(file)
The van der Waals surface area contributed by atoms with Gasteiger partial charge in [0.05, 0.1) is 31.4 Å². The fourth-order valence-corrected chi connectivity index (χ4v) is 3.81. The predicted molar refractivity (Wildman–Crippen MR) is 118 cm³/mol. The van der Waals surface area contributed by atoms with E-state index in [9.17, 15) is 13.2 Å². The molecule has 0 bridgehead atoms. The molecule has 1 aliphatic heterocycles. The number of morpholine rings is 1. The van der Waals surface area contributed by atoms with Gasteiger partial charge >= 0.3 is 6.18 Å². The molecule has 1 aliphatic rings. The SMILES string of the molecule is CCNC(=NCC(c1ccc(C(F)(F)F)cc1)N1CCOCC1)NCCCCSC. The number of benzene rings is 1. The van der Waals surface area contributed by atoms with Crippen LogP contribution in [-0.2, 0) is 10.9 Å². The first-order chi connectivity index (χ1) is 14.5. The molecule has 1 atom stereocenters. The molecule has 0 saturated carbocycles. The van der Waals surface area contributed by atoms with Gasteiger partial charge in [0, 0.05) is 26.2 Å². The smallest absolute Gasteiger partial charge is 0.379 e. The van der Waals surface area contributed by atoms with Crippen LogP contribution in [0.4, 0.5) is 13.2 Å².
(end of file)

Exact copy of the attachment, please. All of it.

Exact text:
The van der Waals surface area contributed by atoms with Gasteiger partial charge in [0.05, 0.1) is 31.4 Å². The fourth-order valence-corrected chi connectivity index (χ4v) is 3.81. The predicted molar refractivity (Wildman–Crippen MR) is 118 cm³/mol. The van der Waals surface area contributed by atoms with E-state index in [9.17, 15) is 13.2 Å². The molecule has 0 bridgehead atoms. The molecule has 1 aliphatic heterocycles. The number of morpholine rings is 1. The van der Waals surface area contributed by atoms with Gasteiger partial charge >= 0.3 is 6.18 Å². The molecule has 1 aliphatic rings. The SMILES string of the molecule is CCNC(=NCC(c1ccc(C(F)(F)F)cc1)N1CCOCC1)NCCCCSC. The number of benzene rings is 1. The van der Waals surface area contributed by atoms with Crippen LogP contribution in [-0.2, 0) is 10.9 Å². The first-order chi connectivity index (χ1) is 14.5. The molecule has 1 atom stereocenters. The molecule has 0 saturated carbocycles. The van der Waals surface area contributed by atoms with Gasteiger partial charge in [0, 0.05) is 26.2 Å². The smallest absolute Gasteiger partial charge is 0.379 e. The van der Waals surface area contributed by atoms with Crippen LogP contribution in [0.4, 0.5) is 13.2 Å².